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  Three Lives of Thomasina, The The Cat's Pajamas
Year: 1964
Director: Don Chaffey
Stars: Patrick McGoohan, Susan Hampshire, Laurence Naismith, Jean Anderson, Karen Dotrice, Matthew Garber, Wilfrid Brambell, Finlay Currie, Vincent Winter, Denis Gilmore, Charles Carson, Ruth Dunning, Ewan Roberts, Oliver Johnson, Francis De Wolff, Elspeth March
Genre: DramaBuy from Amazon
Rating:  6 (from 2 votes)
Review: This is Thomasina the cat (voiced by Elspeth March), and she's here to tell us all about her murder. Don't worry, she's all right now, but as we see she belonged to a little girl, Mary (Karen Dotrice), who lived with her widowed father Andrew (Patrick McGoohan) who was the vet in this Highland Scottish town. Andrew was a man of science, so when, say, young Geordie (Matthew Garber) came to him with an injured frog, he sent him away telling him that nature would be all the help the creature needed. But he was sowing seeds of turning the community against him when he put down an old lady's faithful dog and rumour went round that he was more likely to kill than cure...

After the success of Greyfriars Bobby, Disney were evidently searching around for a similar subject, so the novel by Paul Gallico (best known as author of The Posiedon Adventure) was adapted into this similarly Scottish-set, animal-based tale. This has not stuck in the popular memory as well as Bobby has, but that had a real life story to help it endure, though Thomasina still has its fans and still reappears for television showings. As for the theme, it was not simply be kind to animals, it had more a method of finding the right balance between science and faith in mind, and although its reputation is of being sickly sentimental, the film can be quite harsh in places.

This is thanks to the tough but fair performance of McGoohan, filling the role of the man let down by life on the loss of his wife and finding solace in the material world that is where he puts his faith: that's right, this is a Disney movie with an atheist as one of the main characters. Of course, this being a work from this studio you'll be anticipating a major change of heart in Andrew, but it doesn't quite work out that way as he thankfully fails to turn into a happy-clappy God-botherer, but reaches a more even tempered approach to religion, superstition and how it relates to the world of medicine and you know, that all stuff you can prove exists.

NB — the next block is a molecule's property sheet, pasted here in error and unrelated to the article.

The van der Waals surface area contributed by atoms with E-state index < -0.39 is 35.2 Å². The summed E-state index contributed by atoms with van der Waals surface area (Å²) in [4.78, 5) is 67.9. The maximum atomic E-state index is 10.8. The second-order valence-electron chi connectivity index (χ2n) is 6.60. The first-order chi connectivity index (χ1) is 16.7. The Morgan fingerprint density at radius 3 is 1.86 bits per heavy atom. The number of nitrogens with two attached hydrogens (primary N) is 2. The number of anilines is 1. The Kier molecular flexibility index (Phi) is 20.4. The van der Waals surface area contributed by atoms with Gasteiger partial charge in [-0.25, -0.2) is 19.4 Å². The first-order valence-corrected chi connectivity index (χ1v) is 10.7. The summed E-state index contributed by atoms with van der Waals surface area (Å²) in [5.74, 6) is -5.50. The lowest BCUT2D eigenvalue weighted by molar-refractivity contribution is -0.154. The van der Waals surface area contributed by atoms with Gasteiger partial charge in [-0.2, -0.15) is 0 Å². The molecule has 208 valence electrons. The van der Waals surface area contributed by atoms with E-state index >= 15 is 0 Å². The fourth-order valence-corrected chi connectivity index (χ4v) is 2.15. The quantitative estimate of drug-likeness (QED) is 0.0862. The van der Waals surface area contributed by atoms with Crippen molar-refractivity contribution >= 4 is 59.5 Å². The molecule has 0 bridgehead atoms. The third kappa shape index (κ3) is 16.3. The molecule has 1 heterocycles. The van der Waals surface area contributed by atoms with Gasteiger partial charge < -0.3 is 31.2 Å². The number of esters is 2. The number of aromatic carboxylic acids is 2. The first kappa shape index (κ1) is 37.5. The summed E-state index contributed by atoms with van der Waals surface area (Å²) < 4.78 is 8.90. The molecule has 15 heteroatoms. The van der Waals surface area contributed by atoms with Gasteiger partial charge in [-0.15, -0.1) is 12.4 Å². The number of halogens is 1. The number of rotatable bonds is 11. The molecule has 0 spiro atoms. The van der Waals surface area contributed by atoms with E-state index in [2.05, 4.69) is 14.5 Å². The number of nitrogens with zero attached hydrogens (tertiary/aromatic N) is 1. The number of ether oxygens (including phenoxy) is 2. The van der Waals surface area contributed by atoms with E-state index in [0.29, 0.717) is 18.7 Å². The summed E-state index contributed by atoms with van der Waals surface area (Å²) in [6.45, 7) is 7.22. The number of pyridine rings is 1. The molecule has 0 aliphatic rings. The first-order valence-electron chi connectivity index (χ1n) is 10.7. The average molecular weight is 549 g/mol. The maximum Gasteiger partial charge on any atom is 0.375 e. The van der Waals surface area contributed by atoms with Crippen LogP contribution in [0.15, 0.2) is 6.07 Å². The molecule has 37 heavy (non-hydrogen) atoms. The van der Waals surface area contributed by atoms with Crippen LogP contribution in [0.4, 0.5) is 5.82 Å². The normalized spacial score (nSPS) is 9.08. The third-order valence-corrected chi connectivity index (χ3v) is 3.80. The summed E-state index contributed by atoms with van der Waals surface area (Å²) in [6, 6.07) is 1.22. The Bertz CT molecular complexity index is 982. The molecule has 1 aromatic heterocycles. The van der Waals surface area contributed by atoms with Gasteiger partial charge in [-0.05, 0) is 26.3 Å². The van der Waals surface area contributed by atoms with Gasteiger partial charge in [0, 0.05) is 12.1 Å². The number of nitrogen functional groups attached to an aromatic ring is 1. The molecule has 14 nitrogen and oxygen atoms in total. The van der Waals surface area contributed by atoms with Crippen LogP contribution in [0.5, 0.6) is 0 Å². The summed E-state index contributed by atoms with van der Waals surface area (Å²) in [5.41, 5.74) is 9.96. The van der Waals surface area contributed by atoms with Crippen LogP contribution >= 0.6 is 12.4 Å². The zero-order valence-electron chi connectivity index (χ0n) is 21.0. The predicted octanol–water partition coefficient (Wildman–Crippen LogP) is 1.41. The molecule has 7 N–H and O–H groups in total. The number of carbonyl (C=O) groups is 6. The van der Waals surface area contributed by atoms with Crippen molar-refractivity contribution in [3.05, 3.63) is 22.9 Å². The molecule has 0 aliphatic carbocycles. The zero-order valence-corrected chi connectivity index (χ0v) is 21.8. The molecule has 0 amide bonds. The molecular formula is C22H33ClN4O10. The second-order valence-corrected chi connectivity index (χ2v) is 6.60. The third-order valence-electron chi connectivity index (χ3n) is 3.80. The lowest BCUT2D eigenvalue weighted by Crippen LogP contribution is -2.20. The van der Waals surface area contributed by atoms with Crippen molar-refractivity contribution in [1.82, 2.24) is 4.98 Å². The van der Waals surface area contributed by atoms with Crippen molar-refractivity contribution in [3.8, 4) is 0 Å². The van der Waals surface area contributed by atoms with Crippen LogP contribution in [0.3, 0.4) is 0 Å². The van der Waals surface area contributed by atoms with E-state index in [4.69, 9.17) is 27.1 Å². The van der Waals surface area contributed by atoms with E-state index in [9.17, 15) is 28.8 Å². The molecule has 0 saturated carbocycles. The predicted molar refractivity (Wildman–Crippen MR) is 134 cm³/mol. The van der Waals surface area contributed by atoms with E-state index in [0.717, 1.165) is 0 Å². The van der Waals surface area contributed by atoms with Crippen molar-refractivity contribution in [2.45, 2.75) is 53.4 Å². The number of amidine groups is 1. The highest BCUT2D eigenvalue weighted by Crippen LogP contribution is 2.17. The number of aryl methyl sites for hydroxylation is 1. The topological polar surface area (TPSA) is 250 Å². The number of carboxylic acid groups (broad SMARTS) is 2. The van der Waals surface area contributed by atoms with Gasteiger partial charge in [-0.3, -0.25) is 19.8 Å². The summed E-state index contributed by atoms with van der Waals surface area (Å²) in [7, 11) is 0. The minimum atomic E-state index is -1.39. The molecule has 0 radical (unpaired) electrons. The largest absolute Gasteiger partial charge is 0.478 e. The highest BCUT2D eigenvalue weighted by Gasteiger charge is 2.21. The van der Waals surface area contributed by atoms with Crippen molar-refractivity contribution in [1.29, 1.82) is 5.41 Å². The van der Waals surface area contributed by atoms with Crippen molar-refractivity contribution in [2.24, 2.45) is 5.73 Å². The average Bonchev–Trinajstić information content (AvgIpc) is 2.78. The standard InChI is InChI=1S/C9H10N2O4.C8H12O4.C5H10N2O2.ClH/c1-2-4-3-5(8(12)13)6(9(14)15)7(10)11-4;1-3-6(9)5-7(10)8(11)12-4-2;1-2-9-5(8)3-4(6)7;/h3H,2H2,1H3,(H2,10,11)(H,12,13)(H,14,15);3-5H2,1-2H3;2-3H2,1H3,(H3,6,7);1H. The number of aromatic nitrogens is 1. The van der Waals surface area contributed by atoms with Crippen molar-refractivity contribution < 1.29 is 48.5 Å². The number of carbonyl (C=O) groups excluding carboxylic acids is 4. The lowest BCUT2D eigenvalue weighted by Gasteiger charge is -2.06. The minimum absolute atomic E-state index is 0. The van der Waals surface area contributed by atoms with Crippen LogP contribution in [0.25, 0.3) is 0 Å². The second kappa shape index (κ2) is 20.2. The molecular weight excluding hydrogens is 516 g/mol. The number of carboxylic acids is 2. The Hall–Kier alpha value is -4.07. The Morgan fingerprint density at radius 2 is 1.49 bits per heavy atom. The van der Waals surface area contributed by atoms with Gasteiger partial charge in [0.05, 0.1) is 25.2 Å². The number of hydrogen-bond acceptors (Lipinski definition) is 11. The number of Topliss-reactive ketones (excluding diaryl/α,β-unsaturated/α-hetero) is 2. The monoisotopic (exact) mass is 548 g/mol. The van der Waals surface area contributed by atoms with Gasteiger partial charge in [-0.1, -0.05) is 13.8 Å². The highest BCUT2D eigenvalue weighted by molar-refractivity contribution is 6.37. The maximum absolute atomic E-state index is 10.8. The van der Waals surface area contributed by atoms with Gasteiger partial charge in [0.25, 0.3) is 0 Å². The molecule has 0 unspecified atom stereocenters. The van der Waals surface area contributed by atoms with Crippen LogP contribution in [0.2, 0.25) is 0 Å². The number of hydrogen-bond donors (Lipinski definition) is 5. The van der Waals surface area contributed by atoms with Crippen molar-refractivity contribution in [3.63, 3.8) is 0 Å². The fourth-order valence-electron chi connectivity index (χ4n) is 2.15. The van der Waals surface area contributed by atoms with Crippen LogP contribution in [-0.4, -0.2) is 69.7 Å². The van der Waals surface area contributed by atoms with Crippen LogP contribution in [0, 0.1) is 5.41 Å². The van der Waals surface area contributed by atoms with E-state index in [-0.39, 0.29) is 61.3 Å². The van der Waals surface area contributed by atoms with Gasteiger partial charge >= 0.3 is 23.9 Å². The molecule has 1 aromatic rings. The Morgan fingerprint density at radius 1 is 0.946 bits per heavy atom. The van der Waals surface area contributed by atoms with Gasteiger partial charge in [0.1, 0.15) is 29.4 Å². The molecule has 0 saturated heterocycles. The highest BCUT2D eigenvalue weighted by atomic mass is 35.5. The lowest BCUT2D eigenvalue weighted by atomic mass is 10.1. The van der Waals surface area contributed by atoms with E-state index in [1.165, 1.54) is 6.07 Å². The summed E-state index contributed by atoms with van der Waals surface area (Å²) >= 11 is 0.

But as I say, there's a happy medium to be gained here, as Andrew's level headed counterpart is Lori MacGregor (Susan Hampshire), who the local children have dubbed a witch because she lives alone in a woodland croft outside of town. They believe she has magical powers, and though she does not, they are scared of her yet oddly fascinated too; as it turns out, their parents and elders begin to think Lori has more influence over making sick animals well than Andrew does after he puts down one pet too many. That's right, he orders Thomasina be destroyed after she is seriously injured and develops a tetanus infection.

Mary is distraught, holds a funeral for the cat and vows never to speak to her father again, claiming he is dead. This hints that the girl is not entirely over her mother's death, and has been pouring her love into her cat instead of her somewhat distant father, but Thomasina is not actually deceased. Lori finds the moggy and brings her back to health, after a bizarre interlude where the beast goes to cat heaven (very Egyptian) and decides it's not finished with Earth after all. Of course, a lot of problems would have been prevented if Lori had simply returned the cat to Mary and not kept it instead, a sticking point in the plot that is never satisfactorily resolved, but then we would not have had a dramatic, storm-lashed finale which throws an animal-abusing circus into the mix too. Neither entirely hardnosed sceptical or credulously gullible, the film retains an intelligent interest while still providing the requisite emotional thrills. Music by Paul J. Smith.
Reviewer: Graeme Clark

 

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Don Chaffey  (1917 - 1990)

British director best known for directing fantasy favourites Jason and the Argonauts and One Million Years B.C, both of which featured groundbreaking Ray Harryhausen effects. Chaffey also directed Hammer’s Viking Queen, but much of his work was in television, both in the UK (The Prisoner, Man In a Suitcase) and, later, the US (Charlie’s Angels, CHiPs, Airwolf). Also made kids’ favourites Greyfriars Bobby and Pete's Dragon for Disney.

 
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